Yesterday, I had a conversation with a friend in the PR Dream Team about a full-time job versus starting a business.
She asked me two questions:
- When did I know it was time to go out on my own?
- If I were to do it again, what would I do differently?
My entrepreneurial story is a bit different than most.
I didn’t set a goal to go out on my own, achieve it, and pull the switch.
On the contrary. We had been entertaning clients for a few days and I walked them to the elevator, to send them on their way home.
As the doors opened, the CEO said to me, “If you ever decide to go out on your own, we’ll hire you.”
It was the first time I’d even thought about starting a business.
And it was before technology allowed us to easily do it.
Working from home wasn’t yet a thing, nor was wireless internet.
(Man, that makes me sound old. It wasn’t that long ago!)
But he had dangled that carrot in front of me, and I thought long and hard about it.
Sometimes it’s a Carrot Dangled in Front of You
It wasn’t really a thing in my mind.
Sure, it was flattering, but I knew next to nothing about starting a business, and I was making a lot of money with great benefits. I mean, great benefits.
My salary package was worth putting up with some of my, let’s say, challenging colleagues.
But I kept rolling his offer around in my head.
One night when I was venting to my then fiancee about work, he said, “So why don’t you take your client up on his offer to help you go out on your own?”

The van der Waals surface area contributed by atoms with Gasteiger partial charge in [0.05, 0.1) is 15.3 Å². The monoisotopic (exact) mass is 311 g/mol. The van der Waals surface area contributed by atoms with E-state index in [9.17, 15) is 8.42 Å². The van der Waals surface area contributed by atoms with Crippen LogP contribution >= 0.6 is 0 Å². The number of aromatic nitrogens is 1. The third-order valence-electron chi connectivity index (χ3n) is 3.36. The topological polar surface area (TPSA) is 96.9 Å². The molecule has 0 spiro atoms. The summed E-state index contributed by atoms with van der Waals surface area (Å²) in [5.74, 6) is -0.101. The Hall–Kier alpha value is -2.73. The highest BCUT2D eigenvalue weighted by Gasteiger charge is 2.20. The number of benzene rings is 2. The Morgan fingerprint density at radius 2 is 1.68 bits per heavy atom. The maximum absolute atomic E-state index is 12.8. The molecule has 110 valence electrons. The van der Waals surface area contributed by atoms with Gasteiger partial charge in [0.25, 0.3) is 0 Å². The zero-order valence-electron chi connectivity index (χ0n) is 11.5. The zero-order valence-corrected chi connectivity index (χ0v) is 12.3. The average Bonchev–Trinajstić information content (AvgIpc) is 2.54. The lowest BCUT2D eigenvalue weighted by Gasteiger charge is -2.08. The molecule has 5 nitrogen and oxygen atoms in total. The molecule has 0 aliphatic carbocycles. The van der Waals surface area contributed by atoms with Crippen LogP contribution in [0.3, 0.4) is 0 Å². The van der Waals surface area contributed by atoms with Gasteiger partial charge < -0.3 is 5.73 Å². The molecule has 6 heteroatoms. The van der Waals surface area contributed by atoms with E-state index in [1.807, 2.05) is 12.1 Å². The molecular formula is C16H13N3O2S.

So I did.
I wish I could say it was some big stragetic decision, and I had saved for months—or even years—to be able to afford it.
That just wasn’t the case.
I got so frustrated at work that I finally gave my two weeks and called my client.
He stayed true to his word and they hired me with a $100,000 annual budget.
That was enough to cover my salary and benefits and get me started.
Starting a Business Became a Real Thing
Even still, I figured I would freelance for them for a year or so. Maybe even bring on one or two more clients.
I’d had lots of life changes—I got married, we bought a condo, we were settling into the city of Chicago.
So I figured I’d wait for all that turmoil to end and then I’d go back and get a big VP job at an agency.
That was 13 years ago.
Rather than going for that big VP job, I ended up hiring an intern—who happened to be my client’s niece.
I taught her everything I could about communications, and she taught me about designer jeans and Starbucks lattes.
(For real. I was very sheltered. She provided me lots of great life lessons.)
And then I hired a few full-time employees. I offered them insurance and 401K. We had an office with desks and computers. We even had a reception area—and a receptionist!
It was a real business that was a little too naive to have any success.
We grew it to its first million dollars in revenue in our second year.
And the rest, as they say, is history.
I Wish I’d Known These Things Before Starting a Business
But things didn’t always go swimmingly well.
We had the Great Recession in there—and I had no idea how to run a business, top of that.
I knew how to do communiations for big brands, but that was the extent of it.
So when my friend asked yesterday what I would do differently, I said, “Get some business experience.”
I have it now, of course, but it was an incredibly expensive and slow way to learn.
On top of that, I would add these 20 things I wish I’d known before starting a business.